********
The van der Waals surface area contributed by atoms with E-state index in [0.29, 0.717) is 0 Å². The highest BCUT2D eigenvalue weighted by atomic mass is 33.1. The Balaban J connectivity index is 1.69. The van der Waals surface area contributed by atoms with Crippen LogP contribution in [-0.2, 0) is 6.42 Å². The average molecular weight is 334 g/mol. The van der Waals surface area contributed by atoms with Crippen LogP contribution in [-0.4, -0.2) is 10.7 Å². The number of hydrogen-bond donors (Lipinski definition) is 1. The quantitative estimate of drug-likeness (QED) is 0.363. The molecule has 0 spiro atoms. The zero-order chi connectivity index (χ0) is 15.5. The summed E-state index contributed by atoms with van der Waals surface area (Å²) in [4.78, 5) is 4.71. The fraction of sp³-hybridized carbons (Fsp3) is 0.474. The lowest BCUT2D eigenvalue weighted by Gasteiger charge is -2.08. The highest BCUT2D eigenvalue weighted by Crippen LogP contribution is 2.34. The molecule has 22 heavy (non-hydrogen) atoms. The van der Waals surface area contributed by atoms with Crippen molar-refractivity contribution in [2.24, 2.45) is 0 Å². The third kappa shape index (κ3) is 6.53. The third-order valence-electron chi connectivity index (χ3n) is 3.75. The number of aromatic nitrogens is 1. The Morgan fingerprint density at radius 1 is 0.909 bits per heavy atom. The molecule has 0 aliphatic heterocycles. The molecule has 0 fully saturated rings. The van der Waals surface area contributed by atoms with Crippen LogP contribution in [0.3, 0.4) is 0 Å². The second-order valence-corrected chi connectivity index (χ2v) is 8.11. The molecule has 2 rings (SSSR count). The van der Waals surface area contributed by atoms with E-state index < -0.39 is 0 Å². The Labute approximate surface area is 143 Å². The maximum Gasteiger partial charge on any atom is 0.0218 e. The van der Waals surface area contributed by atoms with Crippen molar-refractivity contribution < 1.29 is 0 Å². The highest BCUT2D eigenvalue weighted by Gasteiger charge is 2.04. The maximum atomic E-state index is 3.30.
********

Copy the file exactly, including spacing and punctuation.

The van der Waals surface area contributed by atoms with E-state index in [0.29, 0.717) is 0 Å². The highest BCUT2D eigenvalue weighted by atomic mass is 33.1. The Balaban J connectivity index is 1.69. The van der Waals surface area contributed by atoms with Crippen LogP contribution in [-0.2, 0) is 6.42 Å². The average molecular weight is 334 g/mol. The van der Waals surface area contributed by atoms with Crippen LogP contribution in [-0.4, -0.2) is 10.7 Å². The number of hydrogen-bond donors (Lipinski definition) is 1. The quantitative estimate of drug-likeness (QED) is 0.363. The molecule has 0 spiro atoms. The zero-order chi connectivity index (χ0) is 15.5. The summed E-state index contributed by atoms with van der Waals surface area (Å²) in [4.78, 5) is 4.71. The fraction of sp³-hybridized carbons (Fsp3) is 0.474. The lowest BCUT2D eigenvalue weighted by Gasteiger charge is -2.08. The highest BCUT2D eigenvalue weighted by Crippen LogP contribution is 2.34. The molecule has 22 heavy (non-hydrogen) atoms. The van der Waals surface area contributed by atoms with Crippen molar-refractivity contribution in [2.24, 2.45) is 0 Å². The third kappa shape index (κ3) is 6.53. The third-order valence-electron chi connectivity index (χ3n) is 3.75. The number of aromatic nitrogens is 1. The Morgan fingerprint density at radius 1 is 0.909 bits per heavy atom. The molecule has 0 aliphatic heterocycles. The molecule has 0 fully saturated rings. The van der Waals surface area contributed by atoms with Crippen LogP contribution in [0.3, 0.4) is 0 Å². The second-order valence-corrected chi connectivity index (χ2v) is 8.11. The molecule has 2 rings (SSSR count). The van der Waals surface area contributed by atoms with E-state index < -0.39 is 0 Å². The Labute approximate surface area is 143 Å². The maximum Gasteiger partial charge on any atom is 0.0218 e. The van der Waals surface area contributed by atoms with Crippen molar-refractivity contribution < 1.29 is 0 Å². The highest BCUT2D eigenvalue weighted by Gasteiger charge is 2.04. The maximum atomic E-state index is 3.30.